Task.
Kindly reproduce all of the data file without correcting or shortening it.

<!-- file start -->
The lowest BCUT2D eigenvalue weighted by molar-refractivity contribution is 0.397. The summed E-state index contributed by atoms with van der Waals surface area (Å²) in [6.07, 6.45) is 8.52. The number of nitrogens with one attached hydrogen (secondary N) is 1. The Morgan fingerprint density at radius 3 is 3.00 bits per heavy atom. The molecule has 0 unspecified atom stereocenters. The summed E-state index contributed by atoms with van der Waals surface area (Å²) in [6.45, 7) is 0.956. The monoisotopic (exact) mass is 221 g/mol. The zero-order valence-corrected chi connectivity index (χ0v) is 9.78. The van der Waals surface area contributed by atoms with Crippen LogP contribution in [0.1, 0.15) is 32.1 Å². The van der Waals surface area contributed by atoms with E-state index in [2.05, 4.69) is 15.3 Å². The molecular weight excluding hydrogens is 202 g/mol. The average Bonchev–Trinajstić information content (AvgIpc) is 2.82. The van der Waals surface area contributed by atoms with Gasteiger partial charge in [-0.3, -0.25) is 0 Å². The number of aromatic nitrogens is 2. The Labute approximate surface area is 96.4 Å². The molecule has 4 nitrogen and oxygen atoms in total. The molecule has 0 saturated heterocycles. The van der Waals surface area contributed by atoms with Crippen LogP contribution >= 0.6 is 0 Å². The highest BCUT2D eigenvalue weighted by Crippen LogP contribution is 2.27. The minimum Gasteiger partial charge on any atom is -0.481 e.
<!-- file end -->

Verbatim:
The lowest BCUT2D eigenvalue weighted by molar-refractivity contribution is 0.397. The summed E-state index contributed by atoms with van der Waals surface area (Å²) in [6.07, 6.45) is 8.52. The number of nitrogens with one attached hydrogen (secondary N) is 1. The Morgan fingerprint density at radius 3 is 3.00 bits per heavy atom. The molecule has 0 unspecified atom stereocenters. The summed E-state index contributed by atoms with van der Waals surface area (Å²) in [6.45, 7) is 0.956. The monoisotopic (exact) mass is 221 g/mol. The zero-order valence-corrected chi connectivity index (χ0v) is 9.78. The van der Waals surface area contributed by atoms with Crippen LogP contribution in [0.1, 0.15) is 32.1 Å². The van der Waals surface area contributed by atoms with E-state index in [2.05, 4.69) is 15.3 Å². The molecular weight excluding hydrogens is 202 g/mol. The average Bonchev–Trinajstić information content (AvgIpc) is 2.82. The van der Waals surface area contributed by atoms with Gasteiger partial charge in [-0.3, -0.25) is 0 Å². The number of aromatic nitrogens is 2. The Labute approximate surface area is 96.4 Å². The molecule has 4 nitrogen and oxygen atoms in total. The molecule has 0 saturated heterocycles. The van der Waals surface area contributed by atoms with Crippen LogP contribution >= 0.6 is 0 Å². The highest BCUT2D eigenvalue weighted by Crippen LogP contribution is 2.27. The minimum Gasteiger partial charge on any atom is -0.481 e.